This is the same major problem about things saw through artists’ eyes: fantasy can’t be faithfull. Prisms always distort. Even before tourism, first travellers were some artists. Fortunately or not, they wrote books, (novel or other) they felt a real passion for something that did not exist and they transmited it. You are all the Hemingway, Stein, etc, spiritual sons and daughters and their victims too. Sweet victims, n’êtes-vous pas ?

    • 2 paris (im)perfect November 17, 2011 at 12:02 am

      Well, there are worse people to be compared to than Hemingway and Stein – or even their spiritual children :)

      No, really. I count myself lucky that I’m not one of those Americans who always dreamed of coming to Paris. I wasn’t looking for the new Lost Generation. Paris was one of the last places I ever thought I’d end up – life just kind of happened. There were far fewer expectations and disappointments that way.

      Still, we live, we have our experiences. We do with them what we can.

  2. 3 Franck November 17, 2011 at 8:45 pm

    Real passion for a place comes when you brake the miror, avoid the clichés, and don’t repeat everywhere you like this city (like that moron Woody Allen who never put a toe outside his palace but for his shooting sessions). Paris is yours when you abandon it to others. It is a gigantic theatre (like Vienna or the centre of Prague). Happiness comes when you see how the wires work behind the red curtain and create your own kaleidoscope of Paname. I did it as soon as I can with my beloved foreign cities. Sometimes, when nobody is watching, I even caress the buildings (Comme si j’étais pour quelque chose à toutes ces merveilles !?). Soupir. And I’ve never been in custody. This must be a gift or something. Or they just guessed I was different.

  3. 4 Adam November 17, 2011 at 9:42 pm

    I can’t help feeling that in some ways this is more of an American thing. Why can’t Paris be just a city like any other? Does anyone go to London and think they’ll be living like Dickens?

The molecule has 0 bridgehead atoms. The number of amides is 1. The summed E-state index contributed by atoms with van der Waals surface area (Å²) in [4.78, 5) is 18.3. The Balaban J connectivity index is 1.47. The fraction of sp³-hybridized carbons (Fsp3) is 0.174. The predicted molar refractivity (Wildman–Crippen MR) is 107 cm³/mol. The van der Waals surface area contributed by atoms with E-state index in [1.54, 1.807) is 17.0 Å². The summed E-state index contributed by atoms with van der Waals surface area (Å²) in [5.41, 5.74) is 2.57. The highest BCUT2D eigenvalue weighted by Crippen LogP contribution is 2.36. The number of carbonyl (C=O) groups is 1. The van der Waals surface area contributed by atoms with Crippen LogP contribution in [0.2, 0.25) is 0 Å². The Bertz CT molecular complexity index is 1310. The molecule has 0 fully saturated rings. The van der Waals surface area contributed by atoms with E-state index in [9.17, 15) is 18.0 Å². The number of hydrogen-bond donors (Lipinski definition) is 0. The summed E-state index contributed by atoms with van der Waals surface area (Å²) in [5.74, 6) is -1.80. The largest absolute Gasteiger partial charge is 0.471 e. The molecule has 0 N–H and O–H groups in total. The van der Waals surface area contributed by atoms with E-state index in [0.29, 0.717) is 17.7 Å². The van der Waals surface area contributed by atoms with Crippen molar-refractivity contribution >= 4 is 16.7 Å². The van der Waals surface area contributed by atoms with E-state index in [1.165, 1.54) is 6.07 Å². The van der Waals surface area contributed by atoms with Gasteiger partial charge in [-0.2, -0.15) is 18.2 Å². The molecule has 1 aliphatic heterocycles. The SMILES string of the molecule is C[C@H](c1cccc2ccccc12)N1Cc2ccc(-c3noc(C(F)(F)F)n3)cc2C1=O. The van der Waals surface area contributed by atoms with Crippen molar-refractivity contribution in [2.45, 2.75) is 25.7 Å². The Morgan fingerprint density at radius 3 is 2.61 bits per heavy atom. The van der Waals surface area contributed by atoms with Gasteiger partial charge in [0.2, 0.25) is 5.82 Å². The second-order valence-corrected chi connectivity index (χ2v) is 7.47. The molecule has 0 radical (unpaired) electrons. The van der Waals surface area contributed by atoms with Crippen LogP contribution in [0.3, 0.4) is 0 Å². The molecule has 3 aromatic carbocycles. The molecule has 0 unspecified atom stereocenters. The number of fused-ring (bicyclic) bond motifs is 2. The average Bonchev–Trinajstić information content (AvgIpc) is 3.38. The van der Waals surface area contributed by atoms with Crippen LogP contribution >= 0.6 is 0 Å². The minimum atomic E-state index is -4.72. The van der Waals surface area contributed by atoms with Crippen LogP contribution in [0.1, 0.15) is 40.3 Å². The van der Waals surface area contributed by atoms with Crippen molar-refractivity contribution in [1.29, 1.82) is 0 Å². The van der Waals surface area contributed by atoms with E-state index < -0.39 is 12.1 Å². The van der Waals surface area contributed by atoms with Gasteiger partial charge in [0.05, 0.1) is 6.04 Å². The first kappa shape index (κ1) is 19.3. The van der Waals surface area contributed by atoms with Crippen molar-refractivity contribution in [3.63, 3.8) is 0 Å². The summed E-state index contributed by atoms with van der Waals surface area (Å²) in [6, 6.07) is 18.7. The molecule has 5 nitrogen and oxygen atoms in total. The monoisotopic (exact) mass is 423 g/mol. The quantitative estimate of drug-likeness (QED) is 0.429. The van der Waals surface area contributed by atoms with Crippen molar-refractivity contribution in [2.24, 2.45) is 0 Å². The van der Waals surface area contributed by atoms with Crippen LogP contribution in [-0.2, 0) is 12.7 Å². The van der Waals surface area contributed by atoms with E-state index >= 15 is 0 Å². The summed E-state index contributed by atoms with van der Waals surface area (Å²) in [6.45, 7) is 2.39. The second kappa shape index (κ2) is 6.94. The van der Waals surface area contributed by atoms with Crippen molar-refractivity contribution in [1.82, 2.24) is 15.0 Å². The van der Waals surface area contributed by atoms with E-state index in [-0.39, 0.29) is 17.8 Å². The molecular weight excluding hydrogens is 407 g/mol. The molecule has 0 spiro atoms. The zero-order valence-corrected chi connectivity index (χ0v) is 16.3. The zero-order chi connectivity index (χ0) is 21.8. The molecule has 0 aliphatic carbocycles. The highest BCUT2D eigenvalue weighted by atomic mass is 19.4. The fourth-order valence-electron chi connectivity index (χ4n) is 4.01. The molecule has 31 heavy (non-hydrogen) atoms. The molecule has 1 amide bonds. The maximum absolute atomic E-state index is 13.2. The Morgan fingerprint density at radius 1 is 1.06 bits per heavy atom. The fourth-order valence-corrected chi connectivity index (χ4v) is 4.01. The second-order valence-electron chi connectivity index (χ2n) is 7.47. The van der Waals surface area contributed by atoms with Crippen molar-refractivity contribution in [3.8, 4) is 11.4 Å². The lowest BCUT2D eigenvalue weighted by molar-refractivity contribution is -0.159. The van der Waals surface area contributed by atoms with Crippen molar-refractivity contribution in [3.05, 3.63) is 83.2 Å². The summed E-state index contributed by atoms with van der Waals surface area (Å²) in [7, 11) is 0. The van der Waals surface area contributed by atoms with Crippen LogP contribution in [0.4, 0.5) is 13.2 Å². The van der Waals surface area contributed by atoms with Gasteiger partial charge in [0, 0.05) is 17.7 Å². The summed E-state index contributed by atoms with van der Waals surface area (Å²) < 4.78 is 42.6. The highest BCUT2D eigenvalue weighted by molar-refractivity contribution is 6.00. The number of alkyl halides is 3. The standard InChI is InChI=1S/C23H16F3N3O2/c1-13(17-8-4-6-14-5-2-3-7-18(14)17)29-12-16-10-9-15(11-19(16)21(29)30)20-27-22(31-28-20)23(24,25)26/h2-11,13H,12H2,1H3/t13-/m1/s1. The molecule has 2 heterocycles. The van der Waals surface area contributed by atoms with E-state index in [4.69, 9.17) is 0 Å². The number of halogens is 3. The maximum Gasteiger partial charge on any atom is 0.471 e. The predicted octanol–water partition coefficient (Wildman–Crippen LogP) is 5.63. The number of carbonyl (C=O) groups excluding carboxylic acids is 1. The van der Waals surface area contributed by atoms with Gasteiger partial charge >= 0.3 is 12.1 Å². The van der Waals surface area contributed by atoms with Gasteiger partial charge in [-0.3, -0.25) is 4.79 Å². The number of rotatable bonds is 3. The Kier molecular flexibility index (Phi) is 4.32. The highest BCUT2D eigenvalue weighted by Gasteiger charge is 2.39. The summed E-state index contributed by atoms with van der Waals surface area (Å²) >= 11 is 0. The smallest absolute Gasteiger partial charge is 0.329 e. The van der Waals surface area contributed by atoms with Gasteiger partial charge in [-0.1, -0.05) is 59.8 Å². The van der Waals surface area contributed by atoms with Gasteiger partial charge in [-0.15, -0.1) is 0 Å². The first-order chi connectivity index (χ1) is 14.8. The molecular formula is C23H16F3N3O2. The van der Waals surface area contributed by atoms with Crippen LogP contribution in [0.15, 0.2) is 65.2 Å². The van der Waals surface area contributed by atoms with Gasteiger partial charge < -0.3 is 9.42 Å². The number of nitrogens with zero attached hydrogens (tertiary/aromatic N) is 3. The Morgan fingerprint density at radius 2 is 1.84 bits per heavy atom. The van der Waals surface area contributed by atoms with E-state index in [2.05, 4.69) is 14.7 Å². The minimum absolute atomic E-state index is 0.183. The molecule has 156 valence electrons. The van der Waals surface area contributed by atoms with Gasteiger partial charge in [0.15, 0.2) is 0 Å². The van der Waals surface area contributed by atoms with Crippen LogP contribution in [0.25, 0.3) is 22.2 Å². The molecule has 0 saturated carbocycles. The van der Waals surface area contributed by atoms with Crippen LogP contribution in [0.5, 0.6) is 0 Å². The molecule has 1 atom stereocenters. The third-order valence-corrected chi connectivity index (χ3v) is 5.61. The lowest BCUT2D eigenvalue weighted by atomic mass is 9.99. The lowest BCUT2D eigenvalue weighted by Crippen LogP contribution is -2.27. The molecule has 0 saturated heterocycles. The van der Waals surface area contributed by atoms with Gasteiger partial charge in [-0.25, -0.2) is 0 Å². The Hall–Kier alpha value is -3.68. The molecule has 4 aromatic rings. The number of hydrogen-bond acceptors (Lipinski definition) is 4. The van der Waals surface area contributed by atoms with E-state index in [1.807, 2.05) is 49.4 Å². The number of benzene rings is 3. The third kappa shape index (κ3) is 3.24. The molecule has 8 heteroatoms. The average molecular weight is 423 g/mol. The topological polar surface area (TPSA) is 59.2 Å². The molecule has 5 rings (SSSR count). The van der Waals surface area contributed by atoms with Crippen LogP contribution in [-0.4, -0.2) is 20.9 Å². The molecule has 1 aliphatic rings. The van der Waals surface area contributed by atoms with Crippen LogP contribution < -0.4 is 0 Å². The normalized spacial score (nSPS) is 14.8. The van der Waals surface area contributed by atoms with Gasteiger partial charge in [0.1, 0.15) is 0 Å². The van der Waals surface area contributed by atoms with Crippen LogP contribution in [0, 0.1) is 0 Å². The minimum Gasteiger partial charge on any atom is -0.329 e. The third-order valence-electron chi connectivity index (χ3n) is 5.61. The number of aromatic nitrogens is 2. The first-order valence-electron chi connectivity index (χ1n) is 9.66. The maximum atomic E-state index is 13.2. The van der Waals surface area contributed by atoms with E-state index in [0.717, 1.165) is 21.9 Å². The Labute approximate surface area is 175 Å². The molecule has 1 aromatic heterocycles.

• 5 paris (im)perfect November 17, 2011 at 11:40 pm

      I agree that it’s more an American thing for sure, Adam. They were even talking about this last night at the American Library (ha!) on a panel about “writing the City of Light.” I’m not sure I can elucidate the theories as to why that is in this comment, but your point is well taken. As I think I’ve said many times, I’m thankful I didn’t come here with a lot of baggage in that way. I hadn’t ever dreamt of living in Paris. I wasn’t a Francophile. I didn’t have as much of an iconic image to dispel. That being said, there really is a palpable “fantasy Paris” image that’s sold in many ways. I feel that way, anyway. So it can be disconcerting at times to live the reality when a completely different image is held up. It’s not at all the same, but a lot of people think they “know” what New York will be like (all the films!), but the stereotypical image is not at all what I lived.

      • 6 Adam November 18, 2011 at 10:40 am

        Good point. Paris is equally responsible for packaging itself this way!

        To be honest, I’ve been here so long now that I’ve almost forgotten what image I originally had of the place. Like you though, I didn’t come here to live a dream, but purely for practical and professional reasons. For me now it’s just a great place to live, and I don’t get angry with it for not being exactly what was promised on the box.


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paris (im)perfect?

Sion Dayson is paris (im)perfect. Writer, dreamer, I moved to France on – no exaggerating – a romantic whim. As you can imagine, a lot can go wrong (and very right!) with such a (non)plan. These are the (im)perfect stories that result.